Just say no
The National Review, the pre-eminent journal of American conservativism, also has been one of the nation's most persistent critics of the war on drugs. In this essay, Rich Lowry pillories drug czar John Walters for his campaign against marijuana users, even as the use of more dangerous drugs is on the rise:
The fight against marijuana isn't even working on its own terms. According to the Sentencing Project, since 1992, the price of marijuana has fallen steadily, declining by 16 percent. In 1990, 84.4 percent of high-school seniors said it was easy to get marijuana. In 2002, 87.2 percent said it was easy. Daily use by high-school seniors tripled from 1990 to 2002, going from 2.2 percent to 6 percent — the same level as in 1975.
As Allen F. St. Pierre, executive director of the pro-decriminalization group NORML, puts it, "Increased arrest rates are not associated with reduced marijuana use, reduced marijuana availability, a reduction in the number of new users, reduced treatment admissions, reduced emergency-room mentions, any reduction in marijuana potency, or any increases in the price of marijuana." Besides that, the war on marijuana is a smash success.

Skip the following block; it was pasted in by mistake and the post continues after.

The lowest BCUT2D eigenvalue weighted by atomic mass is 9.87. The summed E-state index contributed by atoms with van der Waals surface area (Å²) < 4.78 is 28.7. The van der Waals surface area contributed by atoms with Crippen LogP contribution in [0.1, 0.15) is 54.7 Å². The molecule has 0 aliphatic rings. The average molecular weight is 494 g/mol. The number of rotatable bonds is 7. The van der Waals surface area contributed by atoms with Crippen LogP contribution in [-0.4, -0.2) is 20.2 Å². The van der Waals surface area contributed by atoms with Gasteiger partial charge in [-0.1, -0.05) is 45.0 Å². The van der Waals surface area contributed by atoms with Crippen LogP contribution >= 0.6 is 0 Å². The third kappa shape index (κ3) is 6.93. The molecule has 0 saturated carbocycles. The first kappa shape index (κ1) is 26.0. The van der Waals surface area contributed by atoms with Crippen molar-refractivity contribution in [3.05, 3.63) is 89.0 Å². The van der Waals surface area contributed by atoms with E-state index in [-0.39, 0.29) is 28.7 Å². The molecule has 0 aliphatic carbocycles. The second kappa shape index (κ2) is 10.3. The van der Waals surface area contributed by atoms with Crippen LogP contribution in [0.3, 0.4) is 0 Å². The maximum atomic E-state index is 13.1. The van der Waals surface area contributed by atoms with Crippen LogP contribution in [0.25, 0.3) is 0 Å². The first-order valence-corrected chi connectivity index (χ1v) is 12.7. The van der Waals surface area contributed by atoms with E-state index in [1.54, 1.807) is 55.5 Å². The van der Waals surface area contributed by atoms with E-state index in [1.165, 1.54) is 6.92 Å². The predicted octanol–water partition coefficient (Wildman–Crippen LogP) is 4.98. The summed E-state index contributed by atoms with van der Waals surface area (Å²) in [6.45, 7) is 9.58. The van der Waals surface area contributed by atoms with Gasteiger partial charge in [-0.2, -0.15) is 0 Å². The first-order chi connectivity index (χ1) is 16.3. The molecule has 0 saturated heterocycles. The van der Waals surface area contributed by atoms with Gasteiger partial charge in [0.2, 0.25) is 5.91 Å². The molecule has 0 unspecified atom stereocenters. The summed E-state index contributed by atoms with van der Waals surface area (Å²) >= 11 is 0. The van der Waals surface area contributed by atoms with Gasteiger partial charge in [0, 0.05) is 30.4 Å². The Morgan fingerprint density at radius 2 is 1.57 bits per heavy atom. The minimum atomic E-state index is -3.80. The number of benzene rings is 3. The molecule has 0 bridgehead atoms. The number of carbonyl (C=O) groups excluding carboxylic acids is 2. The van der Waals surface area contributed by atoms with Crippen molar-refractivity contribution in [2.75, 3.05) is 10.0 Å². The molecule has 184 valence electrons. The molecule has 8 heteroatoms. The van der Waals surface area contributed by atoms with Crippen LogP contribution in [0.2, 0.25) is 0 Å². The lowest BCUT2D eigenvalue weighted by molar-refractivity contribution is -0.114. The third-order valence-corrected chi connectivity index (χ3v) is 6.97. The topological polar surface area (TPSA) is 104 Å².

Marijuana is not harmless, and its use should be discouraged, but in the same way, say, smoking a pack of cigarettes a day should be discouraged. The criminal-justice system should stay out of it. Twelve states have decriminalized marijuana to varying degrees, fining instead of arresting people for possessing small amounts. They recognize that — as the authors of a new study for the conservative American Enterprise Institute argue — "the case for imposing criminal sanctions for possession of small amounts of marijuana is weak."
It's good to see a publication with such stalwart conservative credentials waging the good fight against the nation's hippocritical and costly drug war. But I'm starting to despair of seeing this nation enact a more sensible drug policy anytime in the near future.